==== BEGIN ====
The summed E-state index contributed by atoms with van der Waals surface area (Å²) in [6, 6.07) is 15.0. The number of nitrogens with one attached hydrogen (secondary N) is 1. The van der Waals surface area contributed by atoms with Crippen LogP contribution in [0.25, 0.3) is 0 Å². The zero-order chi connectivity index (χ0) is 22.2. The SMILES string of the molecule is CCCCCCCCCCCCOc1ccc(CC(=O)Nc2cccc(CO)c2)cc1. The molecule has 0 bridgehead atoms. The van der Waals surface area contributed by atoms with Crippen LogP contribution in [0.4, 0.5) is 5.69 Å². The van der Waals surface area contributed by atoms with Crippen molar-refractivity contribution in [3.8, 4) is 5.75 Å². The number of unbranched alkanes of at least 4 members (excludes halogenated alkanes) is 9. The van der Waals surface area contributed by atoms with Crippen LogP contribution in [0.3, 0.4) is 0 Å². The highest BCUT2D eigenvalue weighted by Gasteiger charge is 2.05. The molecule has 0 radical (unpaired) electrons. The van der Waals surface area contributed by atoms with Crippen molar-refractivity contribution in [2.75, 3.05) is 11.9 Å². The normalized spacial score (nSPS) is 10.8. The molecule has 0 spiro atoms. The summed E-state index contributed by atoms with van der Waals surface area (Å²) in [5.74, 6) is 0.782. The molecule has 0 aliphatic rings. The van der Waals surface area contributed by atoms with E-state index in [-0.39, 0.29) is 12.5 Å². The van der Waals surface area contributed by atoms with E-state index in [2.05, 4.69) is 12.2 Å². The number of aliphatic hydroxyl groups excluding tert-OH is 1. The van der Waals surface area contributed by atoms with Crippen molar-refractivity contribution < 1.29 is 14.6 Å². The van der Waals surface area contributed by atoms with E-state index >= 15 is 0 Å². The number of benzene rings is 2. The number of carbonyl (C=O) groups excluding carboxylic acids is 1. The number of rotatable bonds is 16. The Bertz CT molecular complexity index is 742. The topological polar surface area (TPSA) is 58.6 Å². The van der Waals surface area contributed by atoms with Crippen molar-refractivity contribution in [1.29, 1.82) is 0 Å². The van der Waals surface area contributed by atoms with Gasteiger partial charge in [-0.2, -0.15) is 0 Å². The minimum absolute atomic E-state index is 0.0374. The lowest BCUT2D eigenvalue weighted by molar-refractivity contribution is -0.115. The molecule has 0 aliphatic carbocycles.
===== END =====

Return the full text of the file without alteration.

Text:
The summed E-state index contributed by atoms with van der Waals surface area (Å²) in [6, 6.07) is 15.0. The number of nitrogens with one attached hydrogen (secondary N) is 1. The van der Waals surface area contributed by atoms with Crippen LogP contribution in [0.25, 0.3) is 0 Å². The zero-order chi connectivity index (χ0) is 22.2. The SMILES string of the molecule is CCCCCCCCCCCCOc1ccc(CC(=O)Nc2cccc(CO)c2)cc1. The molecule has 0 bridgehead atoms. The van der Waals surface area contributed by atoms with Crippen LogP contribution in [0.4, 0.5) is 5.69 Å². The van der Waals surface area contributed by atoms with Crippen molar-refractivity contribution in [3.8, 4) is 5.75 Å². The number of unbranched alkanes of at least 4 members (excludes halogenated alkanes) is 9. The van der Waals surface area contributed by atoms with Crippen LogP contribution in [0.3, 0.4) is 0 Å². The highest BCUT2D eigenvalue weighted by Gasteiger charge is 2.05. The molecule has 0 radical (unpaired) electrons. The van der Waals surface area contributed by atoms with Crippen molar-refractivity contribution in [2.75, 3.05) is 11.9 Å². The normalized spacial score (nSPS) is 10.8. The molecule has 0 spiro atoms. The summed E-state index contributed by atoms with van der Waals surface area (Å²) in [5.74, 6) is 0.782. The molecule has 0 aliphatic rings. The van der Waals surface area contributed by atoms with E-state index in [-0.39, 0.29) is 12.5 Å². The van der Waals surface area contributed by atoms with E-state index in [2.05, 4.69) is 12.2 Å². The number of aliphatic hydroxyl groups excluding tert-OH is 1. The van der Waals surface area contributed by atoms with Crippen molar-refractivity contribution < 1.29 is 14.6 Å². The van der Waals surface area contributed by atoms with E-state index >= 15 is 0 Å². The number of benzene rings is 2. The number of carbonyl (C=O) groups excluding carboxylic acids is 1. The number of rotatable bonds is 16. The Bertz CT molecular complexity index is 742. The topological polar surface area (TPSA) is 58.6 Å². The van der Waals surface area contributed by atoms with Crippen molar-refractivity contribution in [1.29, 1.82) is 0 Å². The van der Waals surface area contributed by atoms with Gasteiger partial charge in [-0.2, -0.15) is 0 Å². The minimum absolute atomic E-state index is 0.0374. The lowest BCUT2D eigenvalue weighted by molar-refractivity contribution is -0.115. The molecule has 0 aliphatic carbocycles.